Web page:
|Comments:||Thomas Hubeart said:|
This recording, judging by the date that the liner notes give, was made at the very beginning of the digital age--a couple of years before the CD started to become the dominant medium for classical music. I would have to say that Leonhardt and his nameless ensemble (the individual players are itemized in the booklet, but the jewel case attributes the recording solely to "Gustav Leonhardt, Harpsichord and Musical Director") give a proficient, competent performance of BWV 1052. But I cannot say it left a strong impression.
One notable feature of BWV 1052 as recorded here is the relative slowness of the outer movements' tempos: 8'01" for the first movement (compared with Pinnock at 7'25" and Kipnis/Marriner at 7'54"), and 8'37" for the third (Pinnock: 7'49", Kipnis/Marriner: 7'36" [a full minute shorter!]). Despite this, someone coming to this concerto for the first time will not be shortchanged or ill-served by this performance. It's simply that little new ground in this well-known concerto seems to be broken by Leonhardt, in contrast to the crackling energy of Pinnock or the solemnity and power of Kipnis/Marriner.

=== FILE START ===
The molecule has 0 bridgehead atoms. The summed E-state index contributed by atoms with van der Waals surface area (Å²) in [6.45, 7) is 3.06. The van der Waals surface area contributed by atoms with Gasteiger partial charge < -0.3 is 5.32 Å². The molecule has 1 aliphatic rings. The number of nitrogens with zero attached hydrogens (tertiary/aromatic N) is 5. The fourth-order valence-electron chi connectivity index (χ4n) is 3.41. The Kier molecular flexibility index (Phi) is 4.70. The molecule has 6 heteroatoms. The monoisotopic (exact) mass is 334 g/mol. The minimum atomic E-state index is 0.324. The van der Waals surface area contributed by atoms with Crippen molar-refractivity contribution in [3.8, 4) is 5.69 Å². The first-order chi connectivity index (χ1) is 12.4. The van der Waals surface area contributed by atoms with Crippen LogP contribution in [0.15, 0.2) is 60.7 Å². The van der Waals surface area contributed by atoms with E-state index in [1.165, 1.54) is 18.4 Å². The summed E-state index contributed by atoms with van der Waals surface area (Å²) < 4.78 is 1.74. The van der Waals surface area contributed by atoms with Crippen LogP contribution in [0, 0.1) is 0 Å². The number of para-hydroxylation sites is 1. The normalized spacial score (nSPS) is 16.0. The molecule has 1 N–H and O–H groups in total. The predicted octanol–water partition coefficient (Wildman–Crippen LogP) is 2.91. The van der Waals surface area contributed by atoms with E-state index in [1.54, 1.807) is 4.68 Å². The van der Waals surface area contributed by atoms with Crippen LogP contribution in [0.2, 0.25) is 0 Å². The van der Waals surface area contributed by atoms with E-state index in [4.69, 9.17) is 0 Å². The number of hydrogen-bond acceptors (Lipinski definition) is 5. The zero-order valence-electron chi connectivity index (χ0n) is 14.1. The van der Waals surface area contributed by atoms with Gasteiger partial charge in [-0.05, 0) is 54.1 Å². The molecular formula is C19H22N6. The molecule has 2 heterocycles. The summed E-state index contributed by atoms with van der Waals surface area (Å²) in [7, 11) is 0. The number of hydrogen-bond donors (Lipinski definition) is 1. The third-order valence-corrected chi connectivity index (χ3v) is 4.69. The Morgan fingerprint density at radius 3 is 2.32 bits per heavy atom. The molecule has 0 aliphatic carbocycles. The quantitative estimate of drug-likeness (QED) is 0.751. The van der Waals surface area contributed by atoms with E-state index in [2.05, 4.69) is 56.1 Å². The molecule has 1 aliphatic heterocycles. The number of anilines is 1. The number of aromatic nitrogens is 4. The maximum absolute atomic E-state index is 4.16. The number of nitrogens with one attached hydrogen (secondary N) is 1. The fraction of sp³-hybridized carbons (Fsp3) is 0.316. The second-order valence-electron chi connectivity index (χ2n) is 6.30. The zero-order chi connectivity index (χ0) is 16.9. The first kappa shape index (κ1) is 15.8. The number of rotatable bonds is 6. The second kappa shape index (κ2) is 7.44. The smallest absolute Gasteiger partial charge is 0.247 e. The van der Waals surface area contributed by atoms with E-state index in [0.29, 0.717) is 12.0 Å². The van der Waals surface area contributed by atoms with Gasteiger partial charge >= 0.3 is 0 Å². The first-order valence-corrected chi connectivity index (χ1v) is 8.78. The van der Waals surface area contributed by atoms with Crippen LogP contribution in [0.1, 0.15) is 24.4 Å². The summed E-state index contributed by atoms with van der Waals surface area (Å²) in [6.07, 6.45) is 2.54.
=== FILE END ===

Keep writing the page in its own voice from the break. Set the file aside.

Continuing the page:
The C.P.E. Bach work comes off much better, perhaps because this is a little-heard concerto in comparison to Sebastian's. Emanuel's concerto has little in common with his father's, but is very much of a piece with the "empfindsam" spirit of his other harpsichord concerti. I'm not sure that this is the best conceivable recording of an Emanuel Bach concerto (for something closer to that mark, try Ludger Remy and Les Amis des Philippe on the CPO label). But Leonhardt and his forces seem to be in sympathy with the music and bring it off well.
The total disc time is rather short, but this reissue by Sony of a SEON recording is budget priced at this writing. The J.S. Bach part of this disc is interesting but will probably not supplant your current favorite recording of BWV 1052; the Emanuel Bach portion, however, makes it worth getting if you have an interest in this son of Sebastian.